MORAGA, Calif. (KTVU) - The potential dangers stemming from wildfire evacuations will be explored when a small East Bay town holds an evacuation drill this weekend. This will be only a test, but it will speak volumes about problems and choke points likely to occur if a real wildfire erupts.
The main drag between Moraga and Orinda is the two-lane, mostly narrow shouldered Moraga Way. 17,000 Moragans would use Moraga Way as the main evacuation route to Highway 24. On December 15, between 7 and 8 a.m., Moraga Way will be one way only as residents practice an emergency drill to evacuate town. Many metal and electronic sides were posted in town giving folks a week's notice.
"That's the only information we have are these signs. I'm thinking maybe it's emergency personnel, getting practicing to direct traffic in case of an evacuation but we really don't know what that means," said Moraga resident Sally Tubach.
"Moraga is kind of an area where there's a very few places in and out of town. As we've experienced, with Santa Rosa and the Camp Fire, one thing can lead to another and it can get kind of out of hand very quickly," said Moraga resident Patrick Artriaga.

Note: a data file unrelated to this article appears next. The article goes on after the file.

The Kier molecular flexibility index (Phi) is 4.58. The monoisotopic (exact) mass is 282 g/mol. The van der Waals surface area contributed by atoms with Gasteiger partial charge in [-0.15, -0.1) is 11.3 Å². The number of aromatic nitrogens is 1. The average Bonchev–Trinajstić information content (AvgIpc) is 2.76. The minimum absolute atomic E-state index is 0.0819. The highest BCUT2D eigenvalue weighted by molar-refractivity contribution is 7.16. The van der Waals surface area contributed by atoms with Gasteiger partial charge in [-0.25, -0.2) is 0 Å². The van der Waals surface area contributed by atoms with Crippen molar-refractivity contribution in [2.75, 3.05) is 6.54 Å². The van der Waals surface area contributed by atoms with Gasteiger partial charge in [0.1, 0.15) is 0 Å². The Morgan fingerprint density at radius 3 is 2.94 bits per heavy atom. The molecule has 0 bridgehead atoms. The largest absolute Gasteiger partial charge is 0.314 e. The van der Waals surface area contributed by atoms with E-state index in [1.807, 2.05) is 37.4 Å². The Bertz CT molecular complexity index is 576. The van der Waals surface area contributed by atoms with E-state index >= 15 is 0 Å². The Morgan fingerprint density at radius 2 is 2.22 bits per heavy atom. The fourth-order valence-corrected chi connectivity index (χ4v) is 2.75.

People to be evacuated have already received door hangar notices advising them of the drill.
"In an emergency, it's more than likely that we're going to need to evacuate certain parts of town. We've already divided the town of Moraga into 23 evacuation zones. So what this is gonna do is test our ability to evacuate one of these zones in the event of an emergency," said Moraga police John King.
The only district in Moraga that will actually be evacuated is Moraga Country Club. There are 521 homes there, many on cul de sacs, with only one road in and out.
"We have been working since last year with our community with block captains. Block captains are homeowners who have a range of 10 to 15 homes they help evacuate or communicate with their homeowners," said Moraga Country Club General Manager Ron Haas.
There will be another drill in Orinda at a future date followed by others. "We definitely want to avoid a situation where everybody thinks they need to go at once where maybe only 150 people need to go instead of 17,000. We're going to have to depend on people to evacuate on their own and be safe," said King.
As we learned in Santa Rosa and Paradise, a quick exit saves lives.